Ruth Moody in Review

Direct Current Music

Posted on Saturday, March 13th, 2010.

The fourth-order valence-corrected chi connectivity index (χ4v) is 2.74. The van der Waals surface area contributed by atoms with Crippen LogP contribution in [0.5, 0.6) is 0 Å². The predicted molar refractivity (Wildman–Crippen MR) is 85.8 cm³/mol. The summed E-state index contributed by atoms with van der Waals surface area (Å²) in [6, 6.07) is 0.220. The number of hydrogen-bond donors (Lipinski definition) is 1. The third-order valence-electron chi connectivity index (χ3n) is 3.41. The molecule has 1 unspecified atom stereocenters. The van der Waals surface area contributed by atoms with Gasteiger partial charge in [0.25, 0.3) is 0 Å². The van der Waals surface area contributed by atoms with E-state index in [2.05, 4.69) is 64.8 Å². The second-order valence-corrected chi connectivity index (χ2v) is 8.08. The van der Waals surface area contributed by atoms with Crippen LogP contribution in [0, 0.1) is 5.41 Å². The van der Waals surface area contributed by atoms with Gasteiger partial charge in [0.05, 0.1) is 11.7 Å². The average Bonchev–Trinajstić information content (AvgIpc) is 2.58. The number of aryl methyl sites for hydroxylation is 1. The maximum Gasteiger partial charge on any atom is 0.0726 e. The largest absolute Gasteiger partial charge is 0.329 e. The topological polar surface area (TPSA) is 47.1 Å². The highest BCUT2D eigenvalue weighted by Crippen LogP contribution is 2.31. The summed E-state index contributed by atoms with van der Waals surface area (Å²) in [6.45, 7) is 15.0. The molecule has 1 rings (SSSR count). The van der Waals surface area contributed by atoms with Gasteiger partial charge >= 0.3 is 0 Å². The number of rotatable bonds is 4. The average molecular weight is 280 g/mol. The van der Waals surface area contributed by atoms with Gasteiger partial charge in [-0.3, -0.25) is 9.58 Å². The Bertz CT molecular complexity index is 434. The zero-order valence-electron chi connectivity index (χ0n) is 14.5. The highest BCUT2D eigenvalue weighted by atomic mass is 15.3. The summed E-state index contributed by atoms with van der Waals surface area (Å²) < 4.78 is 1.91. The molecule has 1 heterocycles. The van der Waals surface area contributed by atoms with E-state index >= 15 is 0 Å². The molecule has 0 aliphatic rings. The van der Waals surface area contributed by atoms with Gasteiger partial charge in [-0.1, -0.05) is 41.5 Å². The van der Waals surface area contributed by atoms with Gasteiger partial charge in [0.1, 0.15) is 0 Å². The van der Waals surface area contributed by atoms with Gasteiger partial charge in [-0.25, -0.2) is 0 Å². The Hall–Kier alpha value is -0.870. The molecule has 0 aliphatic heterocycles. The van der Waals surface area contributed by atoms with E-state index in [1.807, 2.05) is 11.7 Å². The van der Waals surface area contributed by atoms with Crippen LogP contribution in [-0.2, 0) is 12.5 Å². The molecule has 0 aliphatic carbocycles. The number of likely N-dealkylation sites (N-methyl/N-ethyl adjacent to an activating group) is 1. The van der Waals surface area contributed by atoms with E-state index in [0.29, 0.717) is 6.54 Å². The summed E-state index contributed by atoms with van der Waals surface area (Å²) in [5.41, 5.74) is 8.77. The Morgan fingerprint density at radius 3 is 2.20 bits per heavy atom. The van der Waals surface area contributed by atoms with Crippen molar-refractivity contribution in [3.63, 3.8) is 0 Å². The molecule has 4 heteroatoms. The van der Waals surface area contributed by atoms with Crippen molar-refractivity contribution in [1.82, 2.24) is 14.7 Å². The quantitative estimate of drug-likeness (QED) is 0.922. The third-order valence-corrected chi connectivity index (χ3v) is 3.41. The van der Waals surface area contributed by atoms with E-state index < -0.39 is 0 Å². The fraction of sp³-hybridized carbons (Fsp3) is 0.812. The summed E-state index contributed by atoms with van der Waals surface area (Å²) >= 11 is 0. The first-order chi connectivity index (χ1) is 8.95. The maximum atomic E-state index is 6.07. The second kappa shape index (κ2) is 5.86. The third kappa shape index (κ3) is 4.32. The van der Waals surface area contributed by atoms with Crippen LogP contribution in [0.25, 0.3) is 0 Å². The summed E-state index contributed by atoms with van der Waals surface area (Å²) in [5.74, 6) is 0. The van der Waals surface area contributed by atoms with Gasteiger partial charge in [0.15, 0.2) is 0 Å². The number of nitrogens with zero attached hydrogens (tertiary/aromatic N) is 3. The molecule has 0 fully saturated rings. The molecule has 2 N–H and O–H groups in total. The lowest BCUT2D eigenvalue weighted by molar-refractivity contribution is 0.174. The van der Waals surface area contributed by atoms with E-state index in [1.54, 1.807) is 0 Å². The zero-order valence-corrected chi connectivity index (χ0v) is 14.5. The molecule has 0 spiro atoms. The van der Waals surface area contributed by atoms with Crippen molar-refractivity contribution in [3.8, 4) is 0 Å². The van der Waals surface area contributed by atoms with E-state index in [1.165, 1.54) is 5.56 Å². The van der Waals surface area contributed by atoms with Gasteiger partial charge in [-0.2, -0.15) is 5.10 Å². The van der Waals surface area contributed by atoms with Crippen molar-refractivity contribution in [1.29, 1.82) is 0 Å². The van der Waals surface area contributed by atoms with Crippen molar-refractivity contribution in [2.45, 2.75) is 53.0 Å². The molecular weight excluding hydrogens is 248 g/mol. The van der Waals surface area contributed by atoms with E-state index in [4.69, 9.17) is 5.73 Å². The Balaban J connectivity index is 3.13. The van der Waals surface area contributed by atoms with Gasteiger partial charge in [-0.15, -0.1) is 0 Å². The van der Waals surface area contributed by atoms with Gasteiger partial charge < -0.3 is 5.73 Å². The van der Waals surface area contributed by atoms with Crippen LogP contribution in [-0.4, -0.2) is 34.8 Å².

One-third of the excellent roots/folk trio The Wailin’ Jennys, Ruth Moody now steps out on her own with The Garden (April 20, Red House), an extraordinary, intimate collection of twelve modern acoustic Americana songs. While Moody has contributed to the Jennys’ collective repertoire and released an EP of original material in 2002, The Garden is her full-length debut — and one that makes us ask “what took you so long?” Produced by David Travers-Smith (Jane Siberry, Ani DeFranco). the album is also the perfect bookend to fellow Wailin’ Jenny Heather Masse’s lovely Bird Song solo release from last November and helps set the stage for a new Wailin’ Jennys studio project later this year. The Garden is the album equivalent of a “house concert”, an upclose-and-personal experience that perfectly frames Moody’s gentle, ethereal voice with her own — and her superb studio guests’ — multi-instrumental backing of string instruments: music that wears it’s traditional garb loosely. There’s no doubt that Moody has a fondness for the classic fiddle and banjo bluegrass sound but, applied to her own neo-folk melodies, the overall effect is fresh, organic and invigorating, a simple, luxuriant production that never over steps. There’s not one weak track on The Garden but we’re immediately drawn to the quietly mesmerizing and sensuous “Cold Outside” with Moody’s warm, honey-and-lemon vocals, gently plucking banjo and steel guitar atmospherics drawing the listener in. “Come inside, stay awhile,” she sings, “you know you want to.” And who are we to resist? Highly recommended.